The Music List: Is It Really Necessary? | The Vinyl Anachronist

A few weeks ago, I found myself editing an equipment review and I got to that section. You know the section, the one where the reviewer gathers up copious notes on the music used during the review and condenses it into a survey of sorts. I call it the Music List.

In this particular case, the Music List went on and on and eventually became the largest section in the review. I asked myself an important question—do we really need all this? Is it necessary to discuss the fabled drum solo by Steve Gadd on “Aja” as extra punchy on a particular pair of speakers? Or how easily we can hear Yoko’s back-up vocals on “Obla-di, Obla-da” through the latest DAC?


I published a review not too long ago, and I didn’t mention any particular pieces of music in the “listening” section—on purpose. Within a few hours of publication, we received a comment on the website: “What music did you listen to? How are we supposed to put your review in context?” And I came to the realization that we all expect reviewers to go on and on about the records they listened to, a linguistic touchstone for the readers. It’s not important to me, but it evidently is for a large chunk of audiophiles.

I thought about the concept of the Music List for quite some time. I’ve never been that fond of it. In many cases, I can write an entire review without even thinking about the music I listened to, and then I have to go back and mention some specific tracks. It’s a perfunctory chore, and to me it takes away from the flow of the review.

If I do mention music, I try to talk about a moment that clicked for me, a track in which I felt I learned something about the review subject. I can include those moments and still feel original, still in the reviewing-with-honesty zone. But in most high-end audio reviews, not just ours, I sense there’s a trend going on with the Music List. I’ll summarize it like this: sometimes I see reviews where there are more photos of album covers than the actual piece of gear being reviewed. That’s really odd to me.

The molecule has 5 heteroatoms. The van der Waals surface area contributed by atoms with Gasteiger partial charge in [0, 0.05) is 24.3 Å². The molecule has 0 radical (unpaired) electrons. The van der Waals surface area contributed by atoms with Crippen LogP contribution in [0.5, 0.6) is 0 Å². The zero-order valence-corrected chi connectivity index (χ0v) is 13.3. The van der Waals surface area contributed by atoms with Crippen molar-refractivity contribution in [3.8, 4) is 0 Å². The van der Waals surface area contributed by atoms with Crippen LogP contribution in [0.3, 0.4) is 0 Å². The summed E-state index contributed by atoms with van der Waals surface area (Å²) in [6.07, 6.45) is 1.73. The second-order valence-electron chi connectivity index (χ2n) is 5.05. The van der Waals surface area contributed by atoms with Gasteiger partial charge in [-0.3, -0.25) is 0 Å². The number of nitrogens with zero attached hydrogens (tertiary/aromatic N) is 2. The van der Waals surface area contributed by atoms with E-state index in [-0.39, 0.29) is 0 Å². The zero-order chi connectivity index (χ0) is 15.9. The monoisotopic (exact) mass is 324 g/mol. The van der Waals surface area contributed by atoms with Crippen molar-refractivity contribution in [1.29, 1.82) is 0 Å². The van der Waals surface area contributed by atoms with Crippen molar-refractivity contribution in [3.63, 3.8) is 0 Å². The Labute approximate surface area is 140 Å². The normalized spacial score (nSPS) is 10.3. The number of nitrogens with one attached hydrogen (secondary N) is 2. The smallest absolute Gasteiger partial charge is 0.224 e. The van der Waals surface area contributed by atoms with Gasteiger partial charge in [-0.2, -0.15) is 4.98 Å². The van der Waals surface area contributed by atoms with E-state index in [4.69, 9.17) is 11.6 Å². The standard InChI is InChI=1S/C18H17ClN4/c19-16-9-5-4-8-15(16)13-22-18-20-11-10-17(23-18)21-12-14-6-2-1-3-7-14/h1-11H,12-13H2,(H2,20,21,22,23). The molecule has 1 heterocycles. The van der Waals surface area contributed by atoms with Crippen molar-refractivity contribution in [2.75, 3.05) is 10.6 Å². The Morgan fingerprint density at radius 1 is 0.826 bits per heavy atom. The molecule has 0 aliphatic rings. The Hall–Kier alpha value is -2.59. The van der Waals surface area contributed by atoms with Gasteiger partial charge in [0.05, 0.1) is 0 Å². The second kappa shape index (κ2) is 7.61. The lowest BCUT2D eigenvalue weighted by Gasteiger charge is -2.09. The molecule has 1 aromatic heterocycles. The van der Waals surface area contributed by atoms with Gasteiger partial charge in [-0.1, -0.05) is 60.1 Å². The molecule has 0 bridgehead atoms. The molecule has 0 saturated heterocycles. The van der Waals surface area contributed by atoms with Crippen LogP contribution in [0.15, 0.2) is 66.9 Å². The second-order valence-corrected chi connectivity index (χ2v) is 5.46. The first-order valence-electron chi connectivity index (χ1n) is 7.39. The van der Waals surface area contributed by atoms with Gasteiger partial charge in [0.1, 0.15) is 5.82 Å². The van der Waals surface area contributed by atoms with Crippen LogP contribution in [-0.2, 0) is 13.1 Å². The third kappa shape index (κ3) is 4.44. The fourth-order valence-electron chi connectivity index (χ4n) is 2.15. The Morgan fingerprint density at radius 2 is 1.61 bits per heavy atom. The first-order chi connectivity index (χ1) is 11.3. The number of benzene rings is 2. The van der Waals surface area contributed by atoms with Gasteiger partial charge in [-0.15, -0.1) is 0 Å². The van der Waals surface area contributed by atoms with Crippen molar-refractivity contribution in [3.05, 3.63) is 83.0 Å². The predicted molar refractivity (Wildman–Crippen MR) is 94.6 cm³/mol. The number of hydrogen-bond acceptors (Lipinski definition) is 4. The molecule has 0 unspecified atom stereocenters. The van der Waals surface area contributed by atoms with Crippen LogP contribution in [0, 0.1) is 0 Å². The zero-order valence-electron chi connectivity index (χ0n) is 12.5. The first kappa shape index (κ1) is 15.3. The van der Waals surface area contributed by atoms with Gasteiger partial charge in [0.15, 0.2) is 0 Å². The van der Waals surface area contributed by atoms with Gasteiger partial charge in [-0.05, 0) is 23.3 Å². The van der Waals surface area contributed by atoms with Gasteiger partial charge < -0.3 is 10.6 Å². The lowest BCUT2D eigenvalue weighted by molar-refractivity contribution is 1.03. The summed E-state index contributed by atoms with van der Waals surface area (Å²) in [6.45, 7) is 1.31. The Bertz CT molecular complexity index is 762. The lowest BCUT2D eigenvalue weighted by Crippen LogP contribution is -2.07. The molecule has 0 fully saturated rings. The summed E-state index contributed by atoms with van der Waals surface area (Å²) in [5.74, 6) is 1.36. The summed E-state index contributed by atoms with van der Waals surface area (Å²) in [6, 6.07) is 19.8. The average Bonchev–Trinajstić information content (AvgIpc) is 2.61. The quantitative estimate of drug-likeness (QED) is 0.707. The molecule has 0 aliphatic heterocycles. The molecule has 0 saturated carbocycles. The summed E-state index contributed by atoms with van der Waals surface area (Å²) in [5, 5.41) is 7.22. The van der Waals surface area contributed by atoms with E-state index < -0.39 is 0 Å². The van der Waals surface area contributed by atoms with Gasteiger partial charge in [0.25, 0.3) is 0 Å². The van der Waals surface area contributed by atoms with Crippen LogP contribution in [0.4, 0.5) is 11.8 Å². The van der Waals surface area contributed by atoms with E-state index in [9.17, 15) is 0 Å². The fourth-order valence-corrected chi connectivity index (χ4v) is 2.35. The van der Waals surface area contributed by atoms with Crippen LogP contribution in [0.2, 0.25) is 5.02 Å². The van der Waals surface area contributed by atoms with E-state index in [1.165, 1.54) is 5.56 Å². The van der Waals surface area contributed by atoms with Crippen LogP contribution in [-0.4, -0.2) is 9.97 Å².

I’ll tell you another thing. When I get to the Music List in high-end audio reviews, I usually skip it. It rarely tells me anything I need to know other than the reviewer’s too-cool-for-school musical tastes. Or occasionally, the reviewer’s somewhat mainstream and pedestrian tastes. Or, even worse, the reviewer is using the same five tracks for every single review. He’s been doing so since 2003.

A Little Help Here?

I’ve kept this opinion about the Music List to myself for a long time. I was convinced that I was alone. We should never forget about the music! Are we music lovers or just obsessed with gear? My answer has usually been “both.” But I seem to be in the minority.

Out of the blue, I asked the Part-Time Audiophile staff their opinion on the Music List. I heard a variety of responses up and down the spectrum. Eric Franklin Shook was the first to chime in and agree with me, and for a very good reason—he had recently published a review where he didn’t mention a single piece of music either. (I noticed this when I edited it, and I quietly said to myself, “Thank God, someone agrees with me.”) He felt that the Music List is often clunky in execution.

Here are his thoughts, found in the recent review of the Audeze LCD-1:

“Well, some writers in the hi-fi press look at the writing of reviews like the filling out of a form, where nothing should be left blank. To the team at Part-Time Audiophile, that feels like a crutch. If the review merits the kind of explanation that requires detailed analysis of said component using certain passages of a song, so be it. But it’s not required.

“In the instance of the Audeze LCD-1, attributing a sonic color to something so flat and clean-sounding would be like trying to attach rich and savory adjectives to premium filtered water. It’s not happening and it’s not believable.”

But Scot Hull also made the cogent and pragmatic point that I could cross-link the Music List to my Vinyl Anachronist music reviews, which made me go “Hmm.”

There was lively debate among the team, and here are some of the comments made:

“I have recently stopped mentioning a lot of music but I’m thinking it’s time to move back to describing things I hear in stuff. But maybe not a long laundry list of stuff, just three or four examples. But if you don’t mention a specific thing and simply say ‘my whole music collection sounded like a brand new experience with the Barking Pumpkin 2000 cartridge,’ that’s just as tired-sounding.” —Dave McNair